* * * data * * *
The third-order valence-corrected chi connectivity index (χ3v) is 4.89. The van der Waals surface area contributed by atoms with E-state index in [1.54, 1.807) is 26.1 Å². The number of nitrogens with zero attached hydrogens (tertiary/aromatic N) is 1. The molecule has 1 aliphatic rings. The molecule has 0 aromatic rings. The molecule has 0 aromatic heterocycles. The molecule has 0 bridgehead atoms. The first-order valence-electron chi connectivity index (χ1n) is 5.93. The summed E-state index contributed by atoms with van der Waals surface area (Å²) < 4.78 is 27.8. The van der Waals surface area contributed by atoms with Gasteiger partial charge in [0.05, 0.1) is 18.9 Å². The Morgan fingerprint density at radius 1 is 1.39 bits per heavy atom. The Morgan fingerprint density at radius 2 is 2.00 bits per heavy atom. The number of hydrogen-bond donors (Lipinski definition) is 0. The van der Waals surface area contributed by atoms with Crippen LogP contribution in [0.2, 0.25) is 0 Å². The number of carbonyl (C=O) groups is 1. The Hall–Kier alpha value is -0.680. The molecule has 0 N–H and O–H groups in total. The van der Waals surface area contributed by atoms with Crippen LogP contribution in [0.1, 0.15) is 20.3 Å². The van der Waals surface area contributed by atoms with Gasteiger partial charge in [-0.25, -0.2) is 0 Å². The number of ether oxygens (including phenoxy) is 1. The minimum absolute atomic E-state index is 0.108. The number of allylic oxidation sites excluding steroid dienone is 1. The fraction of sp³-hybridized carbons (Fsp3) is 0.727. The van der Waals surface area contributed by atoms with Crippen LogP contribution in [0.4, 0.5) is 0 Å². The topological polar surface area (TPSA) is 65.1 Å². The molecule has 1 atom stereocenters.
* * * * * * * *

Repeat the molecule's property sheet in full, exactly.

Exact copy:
The third-order valence-corrected chi connectivity index (χ3v) is 4.89. The van der Waals surface area contributed by atoms with E-state index in [1.54, 1.807) is 26.1 Å². The number of nitrogens with zero attached hydrogens (tertiary/aromatic N) is 1. The molecule has 1 aliphatic rings. The molecule has 0 aromatic rings. The molecule has 0 aromatic heterocycles. The molecule has 0 bridgehead atoms. The first-order valence-electron chi connectivity index (χ1n) is 5.93. The summed E-state index contributed by atoms with van der Waals surface area (Å²) < 4.78 is 27.8. The van der Waals surface area contributed by atoms with Gasteiger partial charge in [0.05, 0.1) is 18.9 Å². The Morgan fingerprint density at radius 1 is 1.39 bits per heavy atom. The Morgan fingerprint density at radius 2 is 2.00 bits per heavy atom. The number of hydrogen-bond donors (Lipinski definition) is 0. The van der Waals surface area contributed by atoms with Crippen LogP contribution in [0.2, 0.25) is 0 Å². The number of carbonyl (C=O) groups is 1. The Hall–Kier alpha value is -0.680. The molecule has 0 N–H and O–H groups in total. The van der Waals surface area contributed by atoms with Crippen LogP contribution in [0.1, 0.15) is 20.3 Å². The van der Waals surface area contributed by atoms with Gasteiger partial charge in [-0.25, -0.2) is 0 Å². The number of ether oxygens (including phenoxy) is 1. The minimum absolute atomic E-state index is 0.108. The number of allylic oxidation sites excluding steroid dienone is 1. The fraction of sp³-hybridized carbons (Fsp3) is 0.727. The van der Waals surface area contributed by atoms with Crippen LogP contribution in [0.4, 0.5) is 0 Å². The topological polar surface area (TPSA) is 65.1 Å². The molecule has 1 atom stereocenters.